For Thomas Pesquet, “it’s time to move on” in European space exploration

“In low orbit, around the Earth – about 500 km – we have had a continuous human presence with the International Space Station for 20 years” (ISS), reminds AFP astronaut of 44 years in Rome, on the sidelines of a conference at. the French Embassy in Italy. “Today it is time for us, the institutional astronauts in Europe, our international partners, to move forward,” he added, saying he hoped “the private sector will hurry behind us. “. “We are clearing this area so that it is useful to European society,” he says.

Back in November from his second mission in space, where he became the first Frenchman to control the ISS, Thomas Pesquet was able to participate in lunar missions as part of NASA’s ambitious program called Artemis – Apollo’s sister twin with reference to the 1969 historic mission – there connects Canada, Japan and Europe. “We seem to be in good configuration: we have a launcher, a capsule, a destination, everything put in place,” he notes.

IN PICTURES, IN PICTURES The most beautiful photos taken by Thomas Pesquet from space

The first unmanned test flight is scheduled for summer 2022, before a first manned flight in mid-2024, with no landing on the moon, to “prepare the runways”. “From there, a flight every year, currently on the calendar for 2025-2026-2027, with flights to the Moon. There, Europeans could have an impact on the matter,” the astronaut recalls, recalling the technical difficulties of going into space, “a series of small miracles “.

⋙ “Smoke columns”, “cloud walls”: Thomas Pesquet, space witness to disasters

No decisions for the future

As a direct consequence of the war in Ukraine, the Russian-European ExoMars mission was suspended in March by the European Space Agency (ESA). It arranged for the launch of a rover on its way to the red planet using the Russian Soyuz rocket. Asked during his conference on the consequences of the conflict, Thomas Pesquet insists on “the collective intelligence” and “the great solidarity” among the astronauts aboard the ISS. “It has not changed a lot of things within the crews (…)” We have friends across borders, we know each other, we are on the same boat “. But” at the political level, between agencies, it’s harder “, “Today we see that we are complying with the agreements reached a few years ago, but we are not making decisions for the future.” A desire for greater independence In February, European astronauts called for the establishment of a European program for manned flights, “a topic that is very important today”, Pesquet acknowledges.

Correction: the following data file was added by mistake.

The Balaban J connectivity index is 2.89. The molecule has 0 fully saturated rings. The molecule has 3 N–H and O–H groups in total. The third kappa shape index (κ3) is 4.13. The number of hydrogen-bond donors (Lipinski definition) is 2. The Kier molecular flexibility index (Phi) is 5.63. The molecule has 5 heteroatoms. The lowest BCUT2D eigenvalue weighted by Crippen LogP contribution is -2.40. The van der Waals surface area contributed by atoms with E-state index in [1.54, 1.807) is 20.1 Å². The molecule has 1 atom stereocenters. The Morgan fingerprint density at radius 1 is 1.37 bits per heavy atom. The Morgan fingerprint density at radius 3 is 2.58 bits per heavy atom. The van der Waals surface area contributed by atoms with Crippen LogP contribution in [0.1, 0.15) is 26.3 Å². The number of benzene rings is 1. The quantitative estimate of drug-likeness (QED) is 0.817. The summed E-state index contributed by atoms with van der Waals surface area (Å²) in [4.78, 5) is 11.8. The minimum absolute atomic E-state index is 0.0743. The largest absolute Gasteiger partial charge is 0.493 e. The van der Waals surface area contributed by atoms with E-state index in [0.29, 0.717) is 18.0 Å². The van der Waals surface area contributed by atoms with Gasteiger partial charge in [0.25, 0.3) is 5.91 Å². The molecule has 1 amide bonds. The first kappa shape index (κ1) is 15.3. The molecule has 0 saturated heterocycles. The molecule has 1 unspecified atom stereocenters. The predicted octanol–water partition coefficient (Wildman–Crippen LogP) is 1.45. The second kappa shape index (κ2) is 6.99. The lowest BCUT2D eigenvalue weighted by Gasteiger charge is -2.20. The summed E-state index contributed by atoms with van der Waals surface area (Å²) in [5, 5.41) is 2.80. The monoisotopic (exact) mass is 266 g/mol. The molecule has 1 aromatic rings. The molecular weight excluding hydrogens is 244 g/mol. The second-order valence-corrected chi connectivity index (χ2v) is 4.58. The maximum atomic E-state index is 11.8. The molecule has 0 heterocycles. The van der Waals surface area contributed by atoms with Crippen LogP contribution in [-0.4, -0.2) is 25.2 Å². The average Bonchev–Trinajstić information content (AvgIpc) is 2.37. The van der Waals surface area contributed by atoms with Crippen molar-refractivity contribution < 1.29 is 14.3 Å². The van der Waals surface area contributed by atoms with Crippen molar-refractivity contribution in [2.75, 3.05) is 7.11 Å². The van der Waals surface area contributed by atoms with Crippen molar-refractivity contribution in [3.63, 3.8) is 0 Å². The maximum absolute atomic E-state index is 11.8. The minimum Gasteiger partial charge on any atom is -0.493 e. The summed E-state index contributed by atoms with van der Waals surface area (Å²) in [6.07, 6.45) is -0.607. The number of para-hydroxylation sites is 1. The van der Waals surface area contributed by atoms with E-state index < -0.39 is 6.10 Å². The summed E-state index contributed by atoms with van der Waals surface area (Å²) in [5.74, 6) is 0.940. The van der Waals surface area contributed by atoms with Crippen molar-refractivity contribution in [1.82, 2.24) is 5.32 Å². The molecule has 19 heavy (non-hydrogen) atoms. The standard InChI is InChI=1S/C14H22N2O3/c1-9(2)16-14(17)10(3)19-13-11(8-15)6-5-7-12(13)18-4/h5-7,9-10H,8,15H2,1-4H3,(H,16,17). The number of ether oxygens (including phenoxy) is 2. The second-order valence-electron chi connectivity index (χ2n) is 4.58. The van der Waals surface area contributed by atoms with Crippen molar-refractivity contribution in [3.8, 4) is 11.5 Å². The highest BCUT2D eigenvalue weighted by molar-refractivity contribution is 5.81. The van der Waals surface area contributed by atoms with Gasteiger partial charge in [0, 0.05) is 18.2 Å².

Among his many activities, the astronaut is associated with the selection of the next class of European astronauts. More than 22,000 candidates have only applied for four to six permanent seats in the next promotion, which will be announced in November. “Finding yourself on the other side makes me think how lucky I was; when you see everything this, it can be eliminated in such a selection it is still incredible to reach the finish line “, he argues and clarifies that the criteria” have not really changed “since his selection in 2009.” It is very exciting to see all that, Europe “of talents, all of them. these people who come from Spain, Italy, Germany, France, the Nordic countries, from all places with very rich”, he rejoices. “They all have this thing in common, which is the passion for space and European identity, they all speak several languages ​​in Europe, it’s the Erasmus generation, they have it attached to the body, so it gives me confidence for the future.”

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